Dec. 31: Rates, the Fed, world economies, affordability, and the shutdown – all tied together

How important is it for lock desk personnel to charge the correct fees for rate lock extensions? Very. Lock mistakes were included in Wells Fargo’s latest settlement with states, this time around for $575 million. There were other non-mortgage items listed, however, including opening millions of unauthorized accounts and enrolled customers into online banking services without their knowledge or consent, improperly referred customers for enrollment in third-party renters and life insurance policies, improperly charging auto loan customers for force-placed and unnecessary collateral protection insurance, and failure to ensure that customers received refunds of unearned premiums on some optional auto finance products. (In other legal news, the video industry is scrambling since athletes don’t own their tattoos! Time to lawyer-up with copywrite attorneys.)

Capital markets

Today is the last trading day of the 2018, and the 10th day of the government shutdown. Some wonder why the government is shutdown when Donald Trump promised to make Mexico pay of the wall. That aside, Federal Reserve officials are considering a switch to a new wait-and-see approach on rate hikes after a likely interest-rate increase at their meeting in December. The new approach could slow down the pace of rate increases next year, and though the broad direction of short-term interest rates will be higher in 2019, as the benchmark rate rises, the Fed is less sure how fast they will need to act or how far they will need to go in assessing how the economy is holding up under moves they have already made. Under the evolving “data dependent” strategy, the Fed could step back from the predictable path of quarterly hikes it has been on for most of the past two years, raising the possibility it might delay rate increases at some upcoming meetings.

Under the old pattern, the Fed would raise rates again in March, but officials now don’t know when their next rate move will be after December as recent market turbulence for now hasn’t much dented the Fed’s view that the U.S. economy is on solid footing, with growth strong and unemployment low.

Inflation, however, has softened in recent months, and falling oil prices probably reduces the Fed’s sense of urgency about raising rates to prevent the economy from overheating. Federal Reserve Chairman Jerome Powell said in a speech last week that under uncertainty of this kind, the prudent decision is to be careful. Any shift from the predictable path of quarterly increases for past two years will have to be communicated. As part of its shifting plans, officials are weighing how to modify language in a central bank policy statement that since December 2015 has described plans for “gradual increases” in the fed-funds rate. In January, officials qualified the phrase by adding the word “further” to signal greater conviction in their plans.

Lenders know that President Trump has criticized the Fed repeatedly for raising rates this year. Fed officials have said they will respond to economic data and not the White House when they set policy. In addition, Fed officials have stressed they are paying greater attention to the delayed impact of their own policy moves. In September, Fed officials estimated that a neutral rate might be between 2.5% and 3.5%, though they are doing their best to avoid interest rate guidance, as Alan Greenspan experimented with in 2003, when inflation was low and the job market soft. The Fed raised rates in quarter percentage point increments at 17 straight meetings between June 2004 and June 2006, and along the way assured investors it would proceed at a “measured” pace. Many believe the Fed’s “measured pace” guidance was a mistake because it locked them in to predictable rate changes and betrayed their own uncertainty about the outlook, and have been clear to investors they do not plan to repeat the strategy.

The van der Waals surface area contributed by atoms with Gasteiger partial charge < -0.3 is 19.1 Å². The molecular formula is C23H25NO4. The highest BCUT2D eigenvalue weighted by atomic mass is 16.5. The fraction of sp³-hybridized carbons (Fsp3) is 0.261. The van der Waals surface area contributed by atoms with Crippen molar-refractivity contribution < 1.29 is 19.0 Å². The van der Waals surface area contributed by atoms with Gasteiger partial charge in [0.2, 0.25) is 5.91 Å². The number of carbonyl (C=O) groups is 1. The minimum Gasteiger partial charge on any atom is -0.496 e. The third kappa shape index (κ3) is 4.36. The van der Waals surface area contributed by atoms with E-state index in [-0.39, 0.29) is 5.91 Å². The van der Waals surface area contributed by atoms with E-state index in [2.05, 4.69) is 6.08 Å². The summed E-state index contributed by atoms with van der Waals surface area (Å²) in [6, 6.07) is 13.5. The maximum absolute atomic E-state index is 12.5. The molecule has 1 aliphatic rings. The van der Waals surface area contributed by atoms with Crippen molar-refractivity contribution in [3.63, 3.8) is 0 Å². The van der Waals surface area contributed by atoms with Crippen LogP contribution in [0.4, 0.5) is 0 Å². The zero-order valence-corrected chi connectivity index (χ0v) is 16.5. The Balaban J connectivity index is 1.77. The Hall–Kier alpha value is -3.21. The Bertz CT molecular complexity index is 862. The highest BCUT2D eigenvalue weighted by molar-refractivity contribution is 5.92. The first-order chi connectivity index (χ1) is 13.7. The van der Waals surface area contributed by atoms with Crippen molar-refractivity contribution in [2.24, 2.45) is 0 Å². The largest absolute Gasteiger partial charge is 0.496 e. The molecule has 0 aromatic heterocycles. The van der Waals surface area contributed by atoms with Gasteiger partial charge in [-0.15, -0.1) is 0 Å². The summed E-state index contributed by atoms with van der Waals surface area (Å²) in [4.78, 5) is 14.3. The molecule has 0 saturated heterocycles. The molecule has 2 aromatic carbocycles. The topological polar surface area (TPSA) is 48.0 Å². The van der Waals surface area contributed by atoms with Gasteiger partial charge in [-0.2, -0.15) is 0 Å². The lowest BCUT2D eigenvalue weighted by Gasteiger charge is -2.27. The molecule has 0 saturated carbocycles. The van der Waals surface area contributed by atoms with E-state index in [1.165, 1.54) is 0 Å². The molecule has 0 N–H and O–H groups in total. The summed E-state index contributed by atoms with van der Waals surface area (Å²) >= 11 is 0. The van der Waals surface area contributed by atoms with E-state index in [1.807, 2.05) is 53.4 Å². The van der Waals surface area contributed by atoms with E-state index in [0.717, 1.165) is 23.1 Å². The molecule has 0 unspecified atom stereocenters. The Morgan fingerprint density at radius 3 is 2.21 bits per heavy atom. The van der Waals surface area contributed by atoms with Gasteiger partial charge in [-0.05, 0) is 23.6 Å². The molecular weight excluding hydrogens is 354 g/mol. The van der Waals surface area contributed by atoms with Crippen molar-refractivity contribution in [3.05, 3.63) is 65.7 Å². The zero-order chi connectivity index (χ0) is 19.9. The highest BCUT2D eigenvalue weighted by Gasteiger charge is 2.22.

So a few weeks ago, unanimously, the Federal Open Market Committee decided to raise the fed funds target by 25 basis points in an announcement that nearly mirrored November’s statement. Once again, they highlighted a strong economy, job gains, low unemployment and household spending has indicators that “some further” increases in the target rate would be necessary in the New Year. The expectation, however, has shifted down from three potential rate increases to two according to the members’ dot plots. These plots suggest that the committee believes that a maximum target of roughly 3.15 percent is seen as the neutral point for this cycle. Historically, this is below the maximum of 5.41 percent reached during the last tightening cycle in 2007. The economic projections released with the statement do suggest a slightly lower outlook for 2019 and judging by their reactions, the financial markets were expecting a more dovish tone from the committee regarding future interest rate hikes. Regardless, this announcement marks a change from the consistent every other meeting rate increase we’ve seen over the last year to one of fewer rate hikes. While the degree of those hikes is still expected to be 25 basis points at a time, the timing of those potential hikes will be more difficult to predict in 2019, thus creating an air of anticipation around each meeting.

As I have mentioned, many believe that the current state of the economy is not reflected in the rosy statistics. Economic data recently continues to paint the picture of continues economic expansion in the US during the fourth quarter while markets grapple with issues abroad. Industrial production increased 0.6 percent in November despite flat manufacturing output. Nominal retail sales inched up 0.2 percent in November as falling energy prices held down sales at gasoline stations and continue to fall so far through the first half of December. Despite the drop in gasoline prices, expectations remain high for good holiday shopping metrics due to favorable conditions for consumers. Headline consumer prices were held in check in November due to the aforementioned drop in gasoline prices, but core CPI increases 2.2 percent on an annual basis as the cost of services continues to rise. Total mortgage applications managed a modest increase of 1.6 percent as both purchase and refinance applications increased and rate fell for the third consecutive week. As expected, the Fed increased the target for the Fed Funds Rate another 25 basis points given previous commentary regarding economic conditions and the pace of further increases.